Neural machine translation (NMT) is a fantastic way to cut translation costs and stretch a budget. When used properly with a technical source text that’s been properly formatted, i.e. edited for conciseness with a standardized vocabulary, NMT can save you somewhere between 30 to 50% of your translation budget. However, different projects require different levels of post-editing which will be reflected in the cost. Today, we are going to look at the difference between light and heavy NMT post-editing to help you decide which is best for your translation project.

Raw MT is never ready for distribution. While NMT is brilliant technology that’s revolutionizing translation, the sentence-by-sentence approach lacks paragraph- and document-level context. This is especially problematic with longer, wordier, and less straightforward texts. Furthermore, NMT ignores glossary terminology that is essential for widely distributed or official documents. For this reason, we suggest light or heavy post-editing.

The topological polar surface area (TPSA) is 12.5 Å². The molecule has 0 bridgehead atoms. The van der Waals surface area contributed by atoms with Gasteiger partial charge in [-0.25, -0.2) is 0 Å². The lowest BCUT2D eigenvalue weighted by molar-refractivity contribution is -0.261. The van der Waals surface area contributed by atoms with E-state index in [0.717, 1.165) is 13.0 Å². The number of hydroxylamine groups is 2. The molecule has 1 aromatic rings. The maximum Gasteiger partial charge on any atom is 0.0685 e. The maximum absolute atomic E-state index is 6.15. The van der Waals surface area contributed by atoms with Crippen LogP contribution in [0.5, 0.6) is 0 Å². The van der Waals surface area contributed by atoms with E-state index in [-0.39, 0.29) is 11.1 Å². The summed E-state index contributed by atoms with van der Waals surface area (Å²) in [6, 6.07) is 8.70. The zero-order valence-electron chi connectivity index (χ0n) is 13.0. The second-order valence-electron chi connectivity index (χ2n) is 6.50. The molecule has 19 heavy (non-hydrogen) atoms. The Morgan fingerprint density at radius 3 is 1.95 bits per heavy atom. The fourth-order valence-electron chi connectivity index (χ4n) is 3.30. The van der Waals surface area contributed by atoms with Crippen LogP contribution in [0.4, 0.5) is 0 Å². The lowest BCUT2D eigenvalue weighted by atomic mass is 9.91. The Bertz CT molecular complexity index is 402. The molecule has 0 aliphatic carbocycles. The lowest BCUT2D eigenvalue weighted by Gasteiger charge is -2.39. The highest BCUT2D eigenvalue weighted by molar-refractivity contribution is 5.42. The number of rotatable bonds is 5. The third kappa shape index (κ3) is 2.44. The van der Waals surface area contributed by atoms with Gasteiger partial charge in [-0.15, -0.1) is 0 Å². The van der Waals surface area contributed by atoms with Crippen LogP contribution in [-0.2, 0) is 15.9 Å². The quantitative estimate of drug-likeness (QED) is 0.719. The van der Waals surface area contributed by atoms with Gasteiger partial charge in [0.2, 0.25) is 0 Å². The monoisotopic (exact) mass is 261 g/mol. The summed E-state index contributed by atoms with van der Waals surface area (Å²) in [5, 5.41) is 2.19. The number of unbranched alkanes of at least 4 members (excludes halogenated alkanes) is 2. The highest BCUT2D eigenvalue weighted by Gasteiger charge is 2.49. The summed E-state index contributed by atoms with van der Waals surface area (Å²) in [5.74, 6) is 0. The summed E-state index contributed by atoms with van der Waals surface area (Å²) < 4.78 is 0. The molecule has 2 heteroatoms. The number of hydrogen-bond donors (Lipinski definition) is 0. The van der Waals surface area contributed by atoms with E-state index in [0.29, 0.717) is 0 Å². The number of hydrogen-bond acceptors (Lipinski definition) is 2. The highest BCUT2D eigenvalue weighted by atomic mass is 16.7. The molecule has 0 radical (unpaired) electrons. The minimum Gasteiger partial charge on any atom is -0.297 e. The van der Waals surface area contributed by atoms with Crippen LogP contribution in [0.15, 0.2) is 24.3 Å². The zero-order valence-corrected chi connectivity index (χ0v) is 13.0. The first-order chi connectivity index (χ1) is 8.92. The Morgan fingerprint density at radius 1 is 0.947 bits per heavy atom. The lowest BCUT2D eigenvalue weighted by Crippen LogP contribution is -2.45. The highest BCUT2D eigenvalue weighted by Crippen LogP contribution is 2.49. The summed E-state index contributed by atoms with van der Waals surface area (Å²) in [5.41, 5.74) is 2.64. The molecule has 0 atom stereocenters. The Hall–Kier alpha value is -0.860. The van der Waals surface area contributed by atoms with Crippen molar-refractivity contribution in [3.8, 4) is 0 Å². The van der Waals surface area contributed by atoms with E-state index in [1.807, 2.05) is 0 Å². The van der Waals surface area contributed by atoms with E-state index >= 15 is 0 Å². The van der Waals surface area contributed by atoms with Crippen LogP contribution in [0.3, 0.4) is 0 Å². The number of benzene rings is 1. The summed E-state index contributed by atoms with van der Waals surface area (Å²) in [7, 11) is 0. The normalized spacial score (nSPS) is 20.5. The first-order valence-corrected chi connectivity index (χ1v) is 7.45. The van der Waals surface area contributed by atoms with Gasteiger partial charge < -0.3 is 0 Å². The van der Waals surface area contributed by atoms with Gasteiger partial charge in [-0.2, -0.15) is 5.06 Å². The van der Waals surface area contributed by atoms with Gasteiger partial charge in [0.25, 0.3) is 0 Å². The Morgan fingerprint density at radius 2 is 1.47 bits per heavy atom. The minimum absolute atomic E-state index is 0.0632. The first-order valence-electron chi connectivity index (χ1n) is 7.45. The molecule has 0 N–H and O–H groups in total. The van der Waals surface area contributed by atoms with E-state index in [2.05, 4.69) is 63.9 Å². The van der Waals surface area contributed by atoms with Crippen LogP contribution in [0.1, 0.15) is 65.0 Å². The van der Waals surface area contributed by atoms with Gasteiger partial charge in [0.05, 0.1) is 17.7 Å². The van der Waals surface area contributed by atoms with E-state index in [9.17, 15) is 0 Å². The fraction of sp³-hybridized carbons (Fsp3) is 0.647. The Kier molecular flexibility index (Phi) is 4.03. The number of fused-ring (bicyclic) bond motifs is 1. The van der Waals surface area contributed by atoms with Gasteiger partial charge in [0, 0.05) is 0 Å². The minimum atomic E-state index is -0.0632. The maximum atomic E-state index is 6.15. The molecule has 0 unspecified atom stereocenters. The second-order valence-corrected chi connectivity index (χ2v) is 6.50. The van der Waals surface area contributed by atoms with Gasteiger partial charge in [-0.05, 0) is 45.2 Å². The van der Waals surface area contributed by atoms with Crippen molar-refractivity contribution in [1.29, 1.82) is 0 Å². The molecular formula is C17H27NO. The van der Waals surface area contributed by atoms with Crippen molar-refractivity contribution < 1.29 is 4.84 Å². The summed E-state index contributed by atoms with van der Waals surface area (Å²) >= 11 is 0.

Light NMT post-editing ensures a thorough proofread of a MT target text. At this level, language and NMT specialists will check for both lexical errors, for example spelling mistakes and faults in word order, and syntax errors, such as clarity issues and dangling participles. Light post-editing guarantees that a text will be perfectly readable, but it will still sound clunky and machine generated.

Heavy NMT post-editing, on the other hand, goes past light post-editing by making a machine translated text sound as if it were translated by a human. At this level, specialists correct less obvious errors, such as ambiguity, and edit the text for appropriate style and flow. This is the most cost effective option for someone looking for a human quality translation of a technical document.

Do you still have questions on post-editing options? Visit our NMT post-editing page to learn more!

Mitchell Thomas

Author Mitchell Thomas

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